Trait Theories of Leadership
Before I briefly explain my topic it is necessarily to define the term ''leadership''. Many authors until now have defined or tried to define leadership, but the most common and useful definition is given by Gary Yukl (2010), who defines leadership as the process of influencing others to understand and agree about what needs to be done and how to do it, and the process of facilitating individual and collective efforts to accomplish shared objectives. Theories of leadership are developed to enrich professional knowledge of the leadership phenomenon and enable future leaders to acquire skills and traits in order to succeed in a dynamic environment. Before World War II, leadership theories and researchers focused on identifying the personal traits of leaders that distinguish them from followers. A leadership trait can be defined as personal characteristic that enables and guarantees sustained leadership effectiveness across different situations, and such kind of trait distinguishes leader from followers. For example, Steve Jobs, the chairman and CEO of Apple Inc., was known for his charisma. He was able to passionately demonstrate his visions and made people want to follow his lead. Some other examples of traits that make an effective leader are intelligence, dominance, self-confidence, level of energy and activity, and task-relevant knowledge.
This paper focuses on trait theory of leadership and tries to explain the most essential aspects of trait leadership theory. The trait approach to leadership is rightly considered as one of the oldest leadership theories created by humans. At the beginning of the twentieth century, historian Thomas Carlyle said that the world’s history was made by great men’s biographies (Judge et al., 2002). Human beliefs about leaders and leadership gave rise to the development of trait leadership theories (Judge et al., 2002). The first trait theories were developed to explain the connection of personal traits to leaders’ achievements. They were built on the assumption that leaders possessed physiological or inherited superior abilities that enabled them to manage and direct their followers. According to Yukl (2010), the theory of trait leadership is developed from the earliest attempts to identify personality traits, physical characteristics, and even genetic factors of people claimed to be natural leaders. ''The trait perspective suggests that certain individuals have special innate or inborn characteristics or qualities that make them leaders, and that it is these qualities that differentiate them from non-leaders’’ (Northouse, 2013). Many leadership professionals identified traits that make up a good leader by examining a great leaders through time. But are those traits enough to be effective and successful leaders? The traits approach gives rise to questions: whether leaders are born or made; and whether leadership is an art or science? Many researches proved that it still requires the application of special skills and techniques. Over time, and influenced by other leadership theories, trait theory was almost discarded. Bass noted (as cited in Brown, 2008, p. 57) that ''the pure trait theory lost favor with researchers as they realized that there were numerous other dynamics that contributed to leadership''. However, professional experts and researchers are still interested in personality traits and their relation to leadership effectiveness. Below section is about others' statements regarding trait theory of leadership.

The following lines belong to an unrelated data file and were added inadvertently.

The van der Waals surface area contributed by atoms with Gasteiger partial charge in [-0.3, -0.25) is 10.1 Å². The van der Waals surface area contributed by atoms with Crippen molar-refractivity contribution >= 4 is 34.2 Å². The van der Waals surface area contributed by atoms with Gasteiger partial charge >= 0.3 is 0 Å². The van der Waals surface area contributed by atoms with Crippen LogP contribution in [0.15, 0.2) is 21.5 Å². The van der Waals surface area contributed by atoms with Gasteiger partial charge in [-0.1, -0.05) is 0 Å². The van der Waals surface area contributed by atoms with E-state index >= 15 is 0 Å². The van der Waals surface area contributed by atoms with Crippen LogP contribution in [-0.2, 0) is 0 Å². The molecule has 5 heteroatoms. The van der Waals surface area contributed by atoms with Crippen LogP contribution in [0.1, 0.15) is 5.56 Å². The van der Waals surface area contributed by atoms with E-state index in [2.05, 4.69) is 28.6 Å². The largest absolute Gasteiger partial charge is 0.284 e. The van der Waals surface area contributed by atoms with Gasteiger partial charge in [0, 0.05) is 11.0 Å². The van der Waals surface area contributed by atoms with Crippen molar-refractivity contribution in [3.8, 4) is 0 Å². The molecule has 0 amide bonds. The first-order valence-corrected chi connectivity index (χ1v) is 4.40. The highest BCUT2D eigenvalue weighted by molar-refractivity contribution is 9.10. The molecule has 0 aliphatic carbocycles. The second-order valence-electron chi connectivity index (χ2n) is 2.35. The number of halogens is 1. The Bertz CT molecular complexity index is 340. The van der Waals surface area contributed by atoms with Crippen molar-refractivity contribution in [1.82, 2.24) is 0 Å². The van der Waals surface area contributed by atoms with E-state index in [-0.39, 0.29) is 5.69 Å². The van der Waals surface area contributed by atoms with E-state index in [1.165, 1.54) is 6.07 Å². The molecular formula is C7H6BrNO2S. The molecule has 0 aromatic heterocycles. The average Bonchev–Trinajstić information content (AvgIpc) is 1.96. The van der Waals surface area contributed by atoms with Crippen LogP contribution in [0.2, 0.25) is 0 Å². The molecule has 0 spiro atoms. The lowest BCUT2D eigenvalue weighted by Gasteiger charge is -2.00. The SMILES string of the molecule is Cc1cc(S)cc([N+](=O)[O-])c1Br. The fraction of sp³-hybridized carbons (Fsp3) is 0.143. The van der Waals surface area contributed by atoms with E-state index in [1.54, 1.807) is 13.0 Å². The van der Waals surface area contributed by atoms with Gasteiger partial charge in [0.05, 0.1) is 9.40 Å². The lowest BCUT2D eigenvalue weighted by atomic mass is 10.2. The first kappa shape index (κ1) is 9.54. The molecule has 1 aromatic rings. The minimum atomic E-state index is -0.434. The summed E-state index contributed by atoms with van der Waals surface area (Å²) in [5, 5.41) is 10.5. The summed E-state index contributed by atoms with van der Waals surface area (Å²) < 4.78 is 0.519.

Judge, Piccolo and Kosalka (2009) attempt to place the leader trait perspective in the context of supporting intellectual traditions, including evolutionary psychology and behavioral genetics. They examined both the positive and negative effects of specific “bright side” personality traits: the Big Five traits, core self-evaluations, intelligence, and charisma. On same way they considered the positive and negative...
References: Yukl, G. (2010). Leadership in organizations (7th ed.). Upper Saddle River, NJ ; London : Pearson
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Bai, X., & Roberts, W
Judge, T. A., Bono, J. E., Ilies, R., & Gerhardt, M. W. (2002). Personality and leadership: A qualitative and quantitative review. Journal of Applied Psychology, 87(4), 765–780. doi:10.1037//0021-9010.87.4.765
Kirkpatick, S. A., & Locke, E. A. (1991). Leadership: do traits matter? The Executive, 5(2), 48–60.
Schafer, J. A. (2010). Effective leaders and leadership in policing: traits, assessment, development, and expansion. Policing: An International Journal of Police Strategies & Management, 33(4), 644–663. doi:10.1108/13639511011085060
Brown, O. (2008). Business and IT Leaders’ Behavioral Affects on Alignment and Project Outcome: A Comparative Leadership Study. ProQuest. Retrieved from http://books.google.com/books
Great Man theory - Wikipedia, the free encyclopedia. (n.d.). Retrieved April 7, 2013, from http://en.wikipedia.org/wiki/Great_Man_theory
Trait Theory of Leadership
[ 2 ]. Trait Theory of Leadership. (n.d.). Retrieved April 5, 2013, from http://www.managementstudyguide.com/trait-theory-of-leadership.htm
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